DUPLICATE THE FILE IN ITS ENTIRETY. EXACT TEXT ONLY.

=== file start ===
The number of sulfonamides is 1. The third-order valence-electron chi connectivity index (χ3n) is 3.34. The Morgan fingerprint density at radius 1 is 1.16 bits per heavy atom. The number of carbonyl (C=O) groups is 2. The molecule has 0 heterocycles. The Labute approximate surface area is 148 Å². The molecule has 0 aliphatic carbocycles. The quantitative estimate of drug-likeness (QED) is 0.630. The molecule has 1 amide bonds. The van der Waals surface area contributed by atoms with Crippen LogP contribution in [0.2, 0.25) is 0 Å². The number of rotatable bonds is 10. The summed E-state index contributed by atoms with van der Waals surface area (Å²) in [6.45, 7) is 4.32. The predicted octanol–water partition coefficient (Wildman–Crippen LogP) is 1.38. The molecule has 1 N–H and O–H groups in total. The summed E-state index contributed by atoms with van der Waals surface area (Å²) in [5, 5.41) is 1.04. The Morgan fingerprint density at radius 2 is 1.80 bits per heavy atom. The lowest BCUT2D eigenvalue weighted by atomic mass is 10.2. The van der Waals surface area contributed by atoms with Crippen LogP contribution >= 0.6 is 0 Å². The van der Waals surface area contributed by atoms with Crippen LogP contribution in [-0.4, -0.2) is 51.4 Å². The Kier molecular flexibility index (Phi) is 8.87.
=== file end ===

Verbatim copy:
The number of sulfonamides is 1. The third-order valence-electron chi connectivity index (χ3n) is 3.34. The Morgan fingerprint density at radius 1 is 1.16 bits per heavy atom. The number of carbonyl (C=O) groups is 2. The molecule has 0 heterocycles. The Labute approximate surface area is 148 Å². The molecule has 0 aliphatic carbocycles. The quantitative estimate of drug-likeness (QED) is 0.630. The molecule has 1 amide bonds. The van der Waals surface area contributed by atoms with Crippen LogP contribution in [0.2, 0.25) is 0 Å². The number of rotatable bonds is 10. The summed E-state index contributed by atoms with van der Waals surface area (Å²) in [6.45, 7) is 4.32. The predicted octanol–water partition coefficient (Wildman–Crippen LogP) is 1.38. The molecule has 1 N–H and O–H groups in total. The summed E-state index contributed by atoms with van der Waals surface area (Å²) in [5, 5.41) is 1.04. The Morgan fingerprint density at radius 2 is 1.80 bits per heavy atom. The lowest BCUT2D eigenvalue weighted by atomic mass is 10.2. The van der Waals surface area contributed by atoms with Crippen LogP contribution >= 0.6 is 0 Å². The van der Waals surface area contributed by atoms with Crippen LogP contribution in [-0.4, -0.2) is 51.4 Å². The Kier molecular flexibility index (Phi) is 8.87.